Multiplatinum-band Simple Plan have announced a 6-date Canadian tour that will see them play arenas this November in London, ON; Toronto; Ottawa; Quebec City; Halifax; and Montreal.
Fan club members will have access to tickets starting tomorrow. Tickets go on sale to the public on Thursday in Quebec City and Montreal, and Friday for the other four dates. Opening each date will be pop-punkers All Time Low and American band PVRIS.
“We are extremely excited to once again have the privilege to headline a huge arena tour back at home in Canada,” says the band. “All the love and support we get from our Canadian fans is very special to us and we absolutely love playing shows for them. We’re also really stoked to bring along All-Time Low and PVRIS with us, two amazing bands that we love and that we know our fans will be thrilled about. These shows are gonna be a blast and we already can’t wait for November!”
The tour is in support of the band’s fifth studio album Taking One For The Team. Simple Plan will also be touring all over Canada this summer with select festival dates (full list below), as well as joining Blink-182 and The Used at the MTS Centre in Winnipeg on July 7.
Last week, Alternative Press named Simple Plan one of the 10 most influential bands in pop punk. “While the album titles have gotten a tad more mature, their music still sounds made for every summer vacation,” writes the magazine. “Simple Plan aren’t afraid to take risks and still keep coming out with awesome pop-influence albums.”
The band recently released a video for their latest single, “Singing In The Rain,” that takes the band back to 1964. The video is streaming on the band’s YouTube channel here: https://youtu.be/bSO6ikrxSqk.
“The video for “Singing In The Rain” is a love letter to one of our favourite movies of all time, ‘That Thing You Do.’ It’s about the exhilarating power that 3 chords, a drum beat and a catchy melody can have on the lives of the people who create it. The video takes you on the magical journey from rehearsing in a garage to playing stadiums and topping the charts. and the roller-coaster ride that is the music industry: both exhilarating and extraordinary, heartbreaking and bittersweet,” says the band.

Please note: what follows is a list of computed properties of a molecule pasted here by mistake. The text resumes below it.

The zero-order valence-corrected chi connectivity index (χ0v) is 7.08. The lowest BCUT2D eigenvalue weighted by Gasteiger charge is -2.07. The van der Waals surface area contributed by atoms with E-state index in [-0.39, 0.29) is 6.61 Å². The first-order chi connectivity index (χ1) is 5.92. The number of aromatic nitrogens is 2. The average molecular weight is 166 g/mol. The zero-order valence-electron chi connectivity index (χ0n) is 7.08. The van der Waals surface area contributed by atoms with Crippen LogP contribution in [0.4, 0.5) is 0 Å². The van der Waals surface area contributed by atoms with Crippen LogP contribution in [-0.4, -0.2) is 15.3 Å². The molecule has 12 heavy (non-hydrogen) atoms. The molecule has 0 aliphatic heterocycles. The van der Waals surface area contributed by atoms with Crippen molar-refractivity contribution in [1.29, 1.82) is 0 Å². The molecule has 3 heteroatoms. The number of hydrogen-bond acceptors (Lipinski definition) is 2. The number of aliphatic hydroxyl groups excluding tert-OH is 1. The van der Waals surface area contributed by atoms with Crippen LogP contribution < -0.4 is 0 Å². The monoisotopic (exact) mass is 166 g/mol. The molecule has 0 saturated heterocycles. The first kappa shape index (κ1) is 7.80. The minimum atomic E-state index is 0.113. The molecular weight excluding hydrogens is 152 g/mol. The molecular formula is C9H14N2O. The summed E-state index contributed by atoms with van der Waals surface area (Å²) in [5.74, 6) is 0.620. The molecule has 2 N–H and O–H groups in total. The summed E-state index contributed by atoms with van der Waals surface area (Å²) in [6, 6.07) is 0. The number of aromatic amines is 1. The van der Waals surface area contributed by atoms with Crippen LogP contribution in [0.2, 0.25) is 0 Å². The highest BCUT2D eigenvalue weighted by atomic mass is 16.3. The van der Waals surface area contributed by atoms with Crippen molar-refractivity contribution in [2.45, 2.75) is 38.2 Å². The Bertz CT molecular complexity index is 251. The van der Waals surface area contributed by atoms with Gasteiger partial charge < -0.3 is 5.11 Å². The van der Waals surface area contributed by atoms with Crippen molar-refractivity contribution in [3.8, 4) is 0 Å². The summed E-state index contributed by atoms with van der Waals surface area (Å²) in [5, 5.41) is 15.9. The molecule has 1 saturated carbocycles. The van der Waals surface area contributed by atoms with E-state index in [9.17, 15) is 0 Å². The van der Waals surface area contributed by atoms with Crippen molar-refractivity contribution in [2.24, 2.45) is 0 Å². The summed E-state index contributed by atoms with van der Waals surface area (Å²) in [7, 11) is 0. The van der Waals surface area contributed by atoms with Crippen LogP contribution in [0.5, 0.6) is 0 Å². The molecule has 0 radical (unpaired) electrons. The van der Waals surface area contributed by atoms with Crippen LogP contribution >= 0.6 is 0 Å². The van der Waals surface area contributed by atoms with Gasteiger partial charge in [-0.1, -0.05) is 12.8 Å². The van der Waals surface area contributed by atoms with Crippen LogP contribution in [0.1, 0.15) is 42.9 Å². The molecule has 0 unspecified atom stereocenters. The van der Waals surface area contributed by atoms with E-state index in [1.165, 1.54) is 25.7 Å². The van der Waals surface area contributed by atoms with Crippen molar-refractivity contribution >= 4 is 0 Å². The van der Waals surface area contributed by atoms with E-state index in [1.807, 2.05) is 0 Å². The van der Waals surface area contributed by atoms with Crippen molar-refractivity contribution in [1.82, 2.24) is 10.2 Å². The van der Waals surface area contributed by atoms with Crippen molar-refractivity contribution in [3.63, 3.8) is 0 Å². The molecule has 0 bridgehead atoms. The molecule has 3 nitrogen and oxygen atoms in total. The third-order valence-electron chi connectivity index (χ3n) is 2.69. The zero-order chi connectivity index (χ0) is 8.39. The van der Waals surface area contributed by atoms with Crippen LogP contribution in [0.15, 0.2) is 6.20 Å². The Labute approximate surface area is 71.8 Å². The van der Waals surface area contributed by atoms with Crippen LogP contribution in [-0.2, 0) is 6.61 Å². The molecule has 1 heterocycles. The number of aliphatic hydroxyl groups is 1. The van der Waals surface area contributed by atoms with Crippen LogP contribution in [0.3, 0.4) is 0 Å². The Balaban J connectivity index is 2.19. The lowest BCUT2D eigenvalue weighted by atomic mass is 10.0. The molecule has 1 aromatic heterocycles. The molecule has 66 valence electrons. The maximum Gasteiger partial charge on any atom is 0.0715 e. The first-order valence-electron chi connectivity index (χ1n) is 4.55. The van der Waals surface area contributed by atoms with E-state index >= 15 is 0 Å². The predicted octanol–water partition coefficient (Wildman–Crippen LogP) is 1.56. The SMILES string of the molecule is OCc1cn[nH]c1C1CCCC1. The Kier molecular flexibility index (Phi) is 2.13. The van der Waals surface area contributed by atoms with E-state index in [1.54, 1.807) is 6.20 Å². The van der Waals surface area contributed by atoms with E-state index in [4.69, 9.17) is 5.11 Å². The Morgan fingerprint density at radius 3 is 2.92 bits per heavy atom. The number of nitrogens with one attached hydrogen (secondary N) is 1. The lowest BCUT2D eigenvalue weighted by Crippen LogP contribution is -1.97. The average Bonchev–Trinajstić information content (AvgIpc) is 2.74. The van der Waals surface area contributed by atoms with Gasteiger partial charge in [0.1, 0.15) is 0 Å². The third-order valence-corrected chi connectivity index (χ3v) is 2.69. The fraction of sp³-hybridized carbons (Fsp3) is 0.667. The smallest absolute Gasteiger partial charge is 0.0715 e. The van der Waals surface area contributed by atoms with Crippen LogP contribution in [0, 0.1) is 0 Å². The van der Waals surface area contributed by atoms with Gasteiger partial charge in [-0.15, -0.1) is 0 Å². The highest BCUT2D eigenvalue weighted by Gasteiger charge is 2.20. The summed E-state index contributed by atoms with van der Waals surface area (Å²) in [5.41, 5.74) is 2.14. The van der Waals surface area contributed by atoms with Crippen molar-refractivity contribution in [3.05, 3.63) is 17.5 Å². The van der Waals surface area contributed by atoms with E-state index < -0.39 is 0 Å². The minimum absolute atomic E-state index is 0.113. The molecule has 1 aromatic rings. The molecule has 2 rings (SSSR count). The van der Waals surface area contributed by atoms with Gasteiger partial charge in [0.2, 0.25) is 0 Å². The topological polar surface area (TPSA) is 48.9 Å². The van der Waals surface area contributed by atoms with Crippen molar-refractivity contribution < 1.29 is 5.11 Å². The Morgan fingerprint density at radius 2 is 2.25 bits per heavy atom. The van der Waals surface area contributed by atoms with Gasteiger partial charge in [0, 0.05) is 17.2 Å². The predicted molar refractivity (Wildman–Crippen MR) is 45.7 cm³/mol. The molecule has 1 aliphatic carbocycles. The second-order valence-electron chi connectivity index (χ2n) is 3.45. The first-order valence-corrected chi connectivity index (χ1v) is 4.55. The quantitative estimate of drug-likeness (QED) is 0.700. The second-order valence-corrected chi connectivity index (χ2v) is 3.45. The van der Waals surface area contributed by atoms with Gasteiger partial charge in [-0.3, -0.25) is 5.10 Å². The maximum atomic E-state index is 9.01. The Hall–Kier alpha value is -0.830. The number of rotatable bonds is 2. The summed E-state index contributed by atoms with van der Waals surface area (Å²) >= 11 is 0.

Taking One For The Team album also features “Boom,” “Opinion Overload,” “Farewell (feat. Jordan Pundik),” “Perfectly Perfect,” and “I Don’t Wanna Go To Bed (feat. Nelly).”
Canadian summer tour dates:
JULY 7 WINNIPEG MTS Centre (With Blink 182)
JULY 17 CALGARY Stampede
JULY 30 EDMONTON K-Days
JULY 31 TUMBER RIDGE, BC Grizfest
AUGUST 6 LEWISPORTE, NL Mussel Bed Soiree
AUGUST 11 SASKATOON Saskatoon Exhibition
AUGUST 13 RAWDON, QC Parc de la Plage
AUGUST 19 ACTON VALE, QC Le Show De La Rentree
AUGUST 20 SMOOTH ROCK FALLS, ON Smooth Truck Fest
AUGUST 25 VANCOUVER PNE
Fall arena tour:
NOVEMBER 17 LONDON, ON Budweiser Gardens
NOVEMBER 18 TORONTO Air Canada Centre
NOVEMBER 19 OTTAWA TD Place Arena
NOVEMBER 21 QUEBEC CITY Videotron Centre
NOVEMBER 22 HALIFAX Scotiabank Metro Centre
NOVEMBER 23 MONTREAL Bell Centre (PVRIS only/Main Support TBA)
Lawyer Jay Ruane, above, wears this shirt to his local music festival, where he answers questions about the law and promotes his firm. COURTESY OF JAY RUANE
Across the country, defense attorneys routinely advertise their services to festival-goers who end up in police custody. There’s the Johnson Law Group, for example, which claims on its website to be “recognized by many as the “Summer Camp Music Festival Law Firm,” referring to an event in Chillicothe, Ill. There’s Lawyers for Burners, a Nevada group that has been defending Burning Man participants for years. And in Connecticut, where Gathering of the Vibes is held, lawyer Jay Ruane attends the festival wearing a shirt that reads “Constitution Enforcement Agent” and hands out his business cards.
Sometimes, lawyers promoting their availability run afoul of festival promoters. That was the case with Stephanie Arrache, a criminal defense lawyer in Southern California, who practices just outside Indio, where the Coachella and StageCoach festivals are held. She estimates half of her clientele are people arrested at the local festivals, some of whom find her through her website, TheMusicFestivalLawyer.com. This year, Arrache bought Facebook ads using hashtags associated with Coachella and Stagecoach. Shortly afterward, she said, she received a cease-and-desist letter from the festival’s organizers, AEG Live, threatening to sue and claiming the event’s hashtags had been copyrighted.
One lawyer and festival enthusiast has taken a different approach. Cameron Bowman is a former prosecutor turned criminal defense attorney who has made it his mission to educate attendees about their rights. He doesn’t market himself to people arrested at these gatherings, but rather holds educational workshops where participants can test their knowledge of Constitutional Rights and festival law, including a segment entitled: “Do you even 4th Amendment, Bro?”